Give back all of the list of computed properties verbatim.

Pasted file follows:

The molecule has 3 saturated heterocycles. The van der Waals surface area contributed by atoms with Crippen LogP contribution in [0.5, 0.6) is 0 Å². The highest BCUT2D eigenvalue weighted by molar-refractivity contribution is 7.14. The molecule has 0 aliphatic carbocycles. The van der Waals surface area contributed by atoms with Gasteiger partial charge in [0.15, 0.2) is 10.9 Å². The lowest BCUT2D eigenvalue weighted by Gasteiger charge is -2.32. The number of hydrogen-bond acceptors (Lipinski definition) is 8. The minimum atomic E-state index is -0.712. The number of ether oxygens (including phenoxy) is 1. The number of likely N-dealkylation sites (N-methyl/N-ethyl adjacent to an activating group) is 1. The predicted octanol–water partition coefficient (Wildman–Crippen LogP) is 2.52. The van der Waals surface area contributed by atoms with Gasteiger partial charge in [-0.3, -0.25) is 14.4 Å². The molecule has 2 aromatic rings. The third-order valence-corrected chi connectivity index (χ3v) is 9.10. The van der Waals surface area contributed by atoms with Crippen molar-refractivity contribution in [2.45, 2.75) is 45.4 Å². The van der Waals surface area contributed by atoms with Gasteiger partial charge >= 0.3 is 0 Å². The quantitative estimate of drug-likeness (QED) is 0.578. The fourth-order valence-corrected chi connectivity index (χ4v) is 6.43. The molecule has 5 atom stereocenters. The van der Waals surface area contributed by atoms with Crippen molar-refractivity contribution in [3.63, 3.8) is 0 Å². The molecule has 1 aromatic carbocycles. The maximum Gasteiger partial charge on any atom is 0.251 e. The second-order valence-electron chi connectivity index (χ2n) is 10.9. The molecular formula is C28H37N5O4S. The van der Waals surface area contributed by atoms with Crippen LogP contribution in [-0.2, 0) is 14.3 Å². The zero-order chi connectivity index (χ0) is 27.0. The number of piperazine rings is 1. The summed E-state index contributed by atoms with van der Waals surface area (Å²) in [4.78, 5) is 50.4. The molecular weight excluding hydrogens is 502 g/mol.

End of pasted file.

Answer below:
The molecule has 3 saturated heterocycles. The van der Waals surface area contributed by atoms with Crippen LogP contribution in [0.5, 0.6) is 0 Å². The highest BCUT2D eigenvalue weighted by molar-refractivity contribution is 7.14. The molecule has 0 aliphatic carbocycles. The van der Waals surface area contributed by atoms with Gasteiger partial charge in [0.15, 0.2) is 10.9 Å². The lowest BCUT2D eigenvalue weighted by Gasteiger charge is -2.32. The number of hydrogen-bond acceptors (Lipinski definition) is 8. The minimum atomic E-state index is -0.712. The number of ether oxygens (including phenoxy) is 1. The number of likely N-dealkylation sites (N-methyl/N-ethyl adjacent to an activating group) is 1. The predicted octanol–water partition coefficient (Wildman–Crippen LogP) is 2.52. The van der Waals surface area contributed by atoms with Gasteiger partial charge in [-0.3, -0.25) is 14.4 Å². The molecule has 2 aromatic rings. The third-order valence-corrected chi connectivity index (χ3v) is 9.10. The van der Waals surface area contributed by atoms with Crippen molar-refractivity contribution in [2.45, 2.75) is 45.4 Å². The van der Waals surface area contributed by atoms with Gasteiger partial charge >= 0.3 is 0 Å². The quantitative estimate of drug-likeness (QED) is 0.578. The fourth-order valence-corrected chi connectivity index (χ4v) is 6.43. The molecule has 5 atom stereocenters. The van der Waals surface area contributed by atoms with Crippen molar-refractivity contribution in [3.63, 3.8) is 0 Å². The molecule has 1 aromatic carbocycles. The maximum Gasteiger partial charge on any atom is 0.251 e. The second-order valence-electron chi connectivity index (χ2n) is 10.9. The molecular formula is C28H37N5O4S. The van der Waals surface area contributed by atoms with Crippen LogP contribution in [-0.2, 0) is 14.3 Å². The zero-order chi connectivity index (χ0) is 27.0. The number of piperazine rings is 1. The summed E-state index contributed by atoms with van der Waals surface area (Å²) in [4.78, 5) is 50.4. The molecular weight excluding hydrogens is 502 g/mol.